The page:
Monday, August 6, 2007

Badami (Still Rhymes With Salami)

Originally uploaded by DixiePistols.
This weekend, my last in India, I went with some Microsofties and Co. to Badami in northern Karnataka (the same state that Bangalore was in). I'll admit that I was a little nervous about the whole thing, everything work out great. If there's one thing I've learned about India, it's that you should just sit back and enjoy the ride.

Why was I nervous? Well we only had train tickets to a place called Hubli, which was something like three hours away, and we didn't have any good idea of how we going to make that final leg of the trip. Well, stumbling of the train at 5:30 in the morning, we managed to make our way to the bus station where we found a bus that would take us closer, but not quite to, Badami. In fact it was my first bus experience in India, and for the first time here, I began to feel like I was in fact, Off The Beaten Path (TM Lonely Planet Inc.) We were riding down some bumpy roads through what can only be described as villages; Animals, and little children running around naked, goats blocking our path (and later) what appeared to be some kind of farmer's uprising. It was pretty wild. But our fellow riders were nice, and very excited to ask us questions. ("From what country?" "What is your good name?" "Do you know George W. Bush?" etc.)

Of course, I am playing it all up for effect. In fact for the first time I felt like I met and interacted with a lot of Indians, and they were almost all extremely nice and helpful.

(Aside: on this trip I was told that a.) I was a handsome man, b.) that I had nice pants, and c.) that I had the best height. Not just a good height, mind you, but the best. height, because really, once you get to 6'3", that's just too much.)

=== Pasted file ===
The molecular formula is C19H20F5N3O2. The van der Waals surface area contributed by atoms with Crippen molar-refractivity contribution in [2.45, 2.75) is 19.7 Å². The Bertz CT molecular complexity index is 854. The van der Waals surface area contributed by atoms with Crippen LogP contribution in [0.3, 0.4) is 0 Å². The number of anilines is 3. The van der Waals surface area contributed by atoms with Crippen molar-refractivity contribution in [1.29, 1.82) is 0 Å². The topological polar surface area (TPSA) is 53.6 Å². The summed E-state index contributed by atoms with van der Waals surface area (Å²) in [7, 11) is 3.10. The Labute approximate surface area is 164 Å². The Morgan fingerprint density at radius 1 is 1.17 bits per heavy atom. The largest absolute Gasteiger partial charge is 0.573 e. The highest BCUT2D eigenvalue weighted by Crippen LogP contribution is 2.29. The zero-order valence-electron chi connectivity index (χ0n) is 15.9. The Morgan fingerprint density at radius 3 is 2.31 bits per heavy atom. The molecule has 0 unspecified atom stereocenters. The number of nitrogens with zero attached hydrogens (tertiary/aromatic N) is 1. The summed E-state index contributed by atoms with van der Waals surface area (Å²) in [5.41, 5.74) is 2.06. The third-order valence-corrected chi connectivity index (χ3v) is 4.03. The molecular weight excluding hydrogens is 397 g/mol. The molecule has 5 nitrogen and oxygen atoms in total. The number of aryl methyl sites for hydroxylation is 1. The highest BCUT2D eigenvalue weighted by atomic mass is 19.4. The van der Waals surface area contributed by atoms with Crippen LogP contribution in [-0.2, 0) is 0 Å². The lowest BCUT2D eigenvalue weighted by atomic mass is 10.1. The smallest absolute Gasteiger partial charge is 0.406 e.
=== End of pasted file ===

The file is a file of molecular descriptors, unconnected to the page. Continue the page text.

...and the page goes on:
Anyway, on to Badami. Badami was the former hub of the Chalukya, and is filled with ruins going back to the 5th century. The most interesting are a series of cave temples (guarded by the monkey menace!) that overlook a sort of small lake. Due to the relatively difficulty we had in getting there, there weren't nearly as many tourists as, say, Hampi but the sights were definitely on par.

The second we hired a driver, Suresh, to take us to two smaller towns, Pattadakal and Aihole. (Aihole is actually pronounced ay ho ley, but we had our own, unique way of referring to it...) More temples, which again were fantastic, but the trip was somewhat marred by the constant rain. It is in fact monsoon season, so we sort of knew that ahead of time.

You wouldn't have guessed by his flip flops, but Suresh was a bit of a thug behind the wheel. He was passing cars and hitting gaps that I never in my right mind would have attempted. I, of course, caught all this from the front, and most dangerous seat in our Jeep-like vehicle. Was their a seat belt? Sure. Did it have anything to plug in to? Not so much. I'll be honest though, on some of those one-lane dirt roads with animals and children on both sides, I think 80kph is a bit fast. Anyway, if you're reading this Suresh, you are truly a man's man, at least behind the wheel. I think we may have made his month when we gave him a 300Rs tip, but I feel that he earned it.

A little train ride home, and I'm back to my last week in Bangalore!


  1. How can a man of THE BEST height not know George W. Bush?

    (What's your eta in Pittsburgh?)

  2. Less than two weeks!

  3. I shall put the crabs in their best outfits. Stanley will wear a top hat and Stella a frilly blouse.

  4. Ha!
    Can you put Stanley in one of those little sailor costumes? I just love them...